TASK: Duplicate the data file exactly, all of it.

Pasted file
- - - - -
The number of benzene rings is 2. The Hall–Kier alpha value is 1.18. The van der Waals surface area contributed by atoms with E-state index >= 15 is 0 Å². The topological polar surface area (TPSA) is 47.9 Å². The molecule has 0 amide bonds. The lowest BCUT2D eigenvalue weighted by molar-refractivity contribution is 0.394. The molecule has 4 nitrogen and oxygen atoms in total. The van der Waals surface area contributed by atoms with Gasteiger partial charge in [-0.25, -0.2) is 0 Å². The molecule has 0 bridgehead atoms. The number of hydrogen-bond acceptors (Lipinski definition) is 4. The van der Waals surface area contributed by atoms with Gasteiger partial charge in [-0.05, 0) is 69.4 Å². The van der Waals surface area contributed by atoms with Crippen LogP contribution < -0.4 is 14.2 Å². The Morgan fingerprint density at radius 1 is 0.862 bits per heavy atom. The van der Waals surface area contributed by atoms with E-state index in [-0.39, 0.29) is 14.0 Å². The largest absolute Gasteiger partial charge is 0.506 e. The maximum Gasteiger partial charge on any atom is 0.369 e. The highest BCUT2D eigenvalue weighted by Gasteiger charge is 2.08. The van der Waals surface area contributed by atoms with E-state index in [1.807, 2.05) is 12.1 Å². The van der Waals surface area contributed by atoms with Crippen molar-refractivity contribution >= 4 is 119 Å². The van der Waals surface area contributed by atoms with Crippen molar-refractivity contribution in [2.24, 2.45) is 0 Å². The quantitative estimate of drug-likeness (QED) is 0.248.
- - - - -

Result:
The number of benzene rings is 2. The Hall–Kier alpha value is 1.18. The van der Waals surface area contributed by atoms with E-state index >= 15 is 0 Å². The topological polar surface area (TPSA) is 47.9 Å². The molecule has 0 amide bonds. The lowest BCUT2D eigenvalue weighted by molar-refractivity contribution is 0.394. The molecule has 4 nitrogen and oxygen atoms in total. The van der Waals surface area contributed by atoms with Gasteiger partial charge in [-0.25, -0.2) is 0 Å². The molecule has 0 bridgehead atoms. The number of hydrogen-bond acceptors (Lipinski definition) is 4. The van der Waals surface area contributed by atoms with Gasteiger partial charge in [-0.05, 0) is 69.4 Å². The van der Waals surface area contributed by atoms with Crippen LogP contribution < -0.4 is 14.2 Å². The Morgan fingerprint density at radius 1 is 0.862 bits per heavy atom. The van der Waals surface area contributed by atoms with E-state index in [-0.39, 0.29) is 14.0 Å². The largest absolute Gasteiger partial charge is 0.506 e. The maximum Gasteiger partial charge on any atom is 0.369 e. The highest BCUT2D eigenvalue weighted by Gasteiger charge is 2.08. The van der Waals surface area contributed by atoms with E-state index in [1.807, 2.05) is 12.1 Å². The van der Waals surface area contributed by atoms with Crippen molar-refractivity contribution >= 4 is 119 Å². The van der Waals surface area contributed by atoms with Crippen molar-refractivity contribution in [2.24, 2.45) is 0 Å². The quantitative estimate of drug-likeness (QED) is 0.248.